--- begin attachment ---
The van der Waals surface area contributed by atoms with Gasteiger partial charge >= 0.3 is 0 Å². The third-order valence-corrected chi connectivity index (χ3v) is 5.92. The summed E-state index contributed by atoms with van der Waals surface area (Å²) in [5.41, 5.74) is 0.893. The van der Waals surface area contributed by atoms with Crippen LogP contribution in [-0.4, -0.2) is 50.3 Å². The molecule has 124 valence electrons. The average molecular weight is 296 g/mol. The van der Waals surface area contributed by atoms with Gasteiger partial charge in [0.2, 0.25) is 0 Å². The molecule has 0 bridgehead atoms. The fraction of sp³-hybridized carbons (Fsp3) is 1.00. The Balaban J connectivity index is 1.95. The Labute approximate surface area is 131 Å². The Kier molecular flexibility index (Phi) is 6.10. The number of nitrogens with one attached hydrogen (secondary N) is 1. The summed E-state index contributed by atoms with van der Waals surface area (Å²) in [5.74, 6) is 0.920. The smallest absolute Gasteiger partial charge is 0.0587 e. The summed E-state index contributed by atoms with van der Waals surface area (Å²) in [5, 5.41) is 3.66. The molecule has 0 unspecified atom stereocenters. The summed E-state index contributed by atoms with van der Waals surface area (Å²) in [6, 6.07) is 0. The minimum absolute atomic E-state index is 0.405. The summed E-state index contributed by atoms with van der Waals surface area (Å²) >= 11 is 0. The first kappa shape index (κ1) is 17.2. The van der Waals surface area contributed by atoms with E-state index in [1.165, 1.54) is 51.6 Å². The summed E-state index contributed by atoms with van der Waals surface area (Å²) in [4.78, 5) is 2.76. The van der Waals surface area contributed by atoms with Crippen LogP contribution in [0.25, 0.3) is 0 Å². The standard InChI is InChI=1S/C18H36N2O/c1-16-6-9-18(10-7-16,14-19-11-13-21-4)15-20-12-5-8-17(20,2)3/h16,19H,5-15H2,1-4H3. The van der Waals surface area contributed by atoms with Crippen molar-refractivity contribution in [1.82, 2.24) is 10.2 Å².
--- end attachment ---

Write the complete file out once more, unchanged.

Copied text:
The van der Waals surface area contributed by atoms with Gasteiger partial charge >= 0.3 is 0 Å². The third-order valence-corrected chi connectivity index (χ3v) is 5.92. The summed E-state index contributed by atoms with van der Waals surface area (Å²) in [5.41, 5.74) is 0.893. The van der Waals surface area contributed by atoms with Crippen LogP contribution in [-0.4, -0.2) is 50.3 Å². The molecule has 124 valence electrons. The average molecular weight is 296 g/mol. The van der Waals surface area contributed by atoms with Gasteiger partial charge in [0.2, 0.25) is 0 Å². The molecule has 0 bridgehead atoms. The fraction of sp³-hybridized carbons (Fsp3) is 1.00. The Balaban J connectivity index is 1.95. The Labute approximate surface area is 131 Å². The Kier molecular flexibility index (Phi) is 6.10. The number of nitrogens with one attached hydrogen (secondary N) is 1. The summed E-state index contributed by atoms with van der Waals surface area (Å²) in [5.74, 6) is 0.920. The smallest absolute Gasteiger partial charge is 0.0587 e. The summed E-state index contributed by atoms with van der Waals surface area (Å²) in [5, 5.41) is 3.66. The molecule has 0 unspecified atom stereocenters. The summed E-state index contributed by atoms with van der Waals surface area (Å²) in [6, 6.07) is 0. The minimum absolute atomic E-state index is 0.405. The summed E-state index contributed by atoms with van der Waals surface area (Å²) >= 11 is 0. The first kappa shape index (κ1) is 17.2. The van der Waals surface area contributed by atoms with E-state index in [1.165, 1.54) is 51.6 Å². The summed E-state index contributed by atoms with van der Waals surface area (Å²) in [4.78, 5) is 2.76. The van der Waals surface area contributed by atoms with Crippen LogP contribution in [0.25, 0.3) is 0 Å². The standard InChI is InChI=1S/C18H36N2O/c1-16-6-9-18(10-7-16,14-19-11-13-21-4)15-20-12-5-8-17(20,2)3/h16,19H,5-15H2,1-4H3. The van der Waals surface area contributed by atoms with Crippen molar-refractivity contribution in [1.82, 2.24) is 10.2 Å².